Even though the volume you take in remains the same, pressure makes the air denser. Let’s say for example that on every breath you take on the surface, you take in 1 quart. That 1 quart on the surface contains X number of oxygen molecules per square inch. That one quart at 132 feet contains 5 times as many oxygen molecules per square inch. You are filling your lungs with much more compressed gas. Why is this? The answer is density. Density due to pressure.

At 33 feet, there are twice as many oxygen molecules in the same square inch compared to the square inch at the surface. At 66 feet, there are three times as many oxygen molecules per square inch, 99 feet, 4 times as many molecules/sq. inch, etc.. All this is due to pressure… Pressure makes your gas denser.

At 66 feet, your partial pressure of oxygen would be .63 or a PPO of .63

At 99 feet, your partial pressure of oxygen would be .84 or a PPO of .84

At 132 feet, your partial pressure of oxygen would be?

You might say: My PPO is ONE POINT ZERO, or ONE POINT ZERO FIVE, or ONE POINT ONE. Everyone is a little different. Some may drop the 5 in .05, some may round the .05 up to .1, hence 1.1, etc. Whatever you do, error towards the side of caution.

Take a moment to absorb what you have been taught. Beginning to feel like rocket science? It may seem like a lot. After a while, it becomes easier.

Is it important to know what your PPO and maximum depth for a given mix is? Yes!

For the purpose of this article, the PPO is what the rebreather diver is capable of controlling. The rebreather diver can maintain a constant PPO regardless of depth where the open water diver’s PPO fluctuates based on the percentage of oxygen in their tank and their rise and fall within the water column. More on how a rebreather diver manages their PPO will come later.

So far you learned about the weight of water, both fresh and sea

How pressure affects gas

How the weight of water, or the absence of weight of water affects gas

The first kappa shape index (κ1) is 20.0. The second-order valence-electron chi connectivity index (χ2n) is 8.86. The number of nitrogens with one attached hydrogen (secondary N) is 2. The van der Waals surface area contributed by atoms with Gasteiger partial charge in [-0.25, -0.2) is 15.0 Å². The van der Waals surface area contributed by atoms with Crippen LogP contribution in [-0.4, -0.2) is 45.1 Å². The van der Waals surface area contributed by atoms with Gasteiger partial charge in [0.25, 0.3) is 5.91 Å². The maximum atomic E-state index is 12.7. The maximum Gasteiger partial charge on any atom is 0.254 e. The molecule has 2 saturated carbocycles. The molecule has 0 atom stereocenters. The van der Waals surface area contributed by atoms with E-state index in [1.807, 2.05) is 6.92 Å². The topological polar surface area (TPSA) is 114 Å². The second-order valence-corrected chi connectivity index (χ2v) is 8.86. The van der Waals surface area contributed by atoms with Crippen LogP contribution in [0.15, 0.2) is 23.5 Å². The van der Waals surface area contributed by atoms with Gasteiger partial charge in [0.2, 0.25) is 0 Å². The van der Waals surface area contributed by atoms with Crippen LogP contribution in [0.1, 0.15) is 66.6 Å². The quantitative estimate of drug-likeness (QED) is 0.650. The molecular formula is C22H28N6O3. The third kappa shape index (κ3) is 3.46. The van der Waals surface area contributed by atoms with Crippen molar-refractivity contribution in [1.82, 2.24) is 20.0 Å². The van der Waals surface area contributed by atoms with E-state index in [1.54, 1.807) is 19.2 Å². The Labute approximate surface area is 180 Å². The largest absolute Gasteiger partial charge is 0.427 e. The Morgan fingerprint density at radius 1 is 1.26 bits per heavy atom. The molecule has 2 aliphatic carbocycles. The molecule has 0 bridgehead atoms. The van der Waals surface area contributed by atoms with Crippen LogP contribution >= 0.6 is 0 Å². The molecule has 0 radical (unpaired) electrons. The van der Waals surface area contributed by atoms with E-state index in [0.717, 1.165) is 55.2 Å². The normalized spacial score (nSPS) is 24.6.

How to identify the atmosphere for a given depth

How to apply the atmosphere to a percentage of a given gas to calculate the Partial Pressure of gas

Next, let’s look at the effects of a given gas. This will help answer the why. Why is it important to know? Why is it not good to not know?

At sea level we breathe in 21% oxygen and 79% nitrogen. The body metabolizes oxygen and the byproduct of this metabolism is carbon dioxide and bicarbonate. Using our assumption that we metabolize 5% of the oxygen we inhale that leaves 16% oxygen not metabolized. So on a given breath, we inhale 21% oxygen and 79% nitrogen and we exhale, 16% oxygen, 79% nitrogen and 5% CO2.

Nitrogen is inert. We do not metabolize nitrogen. 79% in and ~79% out. I say approximate, because some of the nitrogen gets trapped in its travels to all parts of the body. Nitrogen absorption is monitored by all divers. The dive tables taught in the open water course are based on nitrogen load. The load is the amount of nitrogen retained in the body tissues during a dive. This load leads to dive times and depths and shortened dive times and depth for repetitive dives. If a sufficient amount of nitrogen is accumulated in the body and not allowed to be released, it could lead to a decompression obligation and what is known as the bends. Other effects may be felt such as malaise, pain in the joints, stupor, tinea and more.

**Properties of Oxygen and Nitrogen**

Oxygen is needed for our survival. Too little and we eventually pass out. Too much and it becomes an irritant on our organs. On the surface, the most we can take in is 100%.

How do you get the percentage of oxygen to go higher than 100%? You apply pressure. You were introduced to an example earlier when a diver reached 132 feet their PPO was at 105%. How does a diver apply pressure? The simple fact that a rise and fall in the water column has the PPO of any given gas rise and fall proportionately.

Watch this U.S. Navy experimental diving unit’s test on oxygen toxicity. This is one example for the reason which answers why.

https://www.youtube.com/watch?v=z7Hi0HO24Vk

How do divers monitor the percentage of a given gas while at depth? They use a dive computer or during the planning phase of a dive they determine the mix of gas they would like to use, the depth they plan to travel and the time at depth. They do all this to help reduce the chances of any problems caused by the accumulation of any given gas.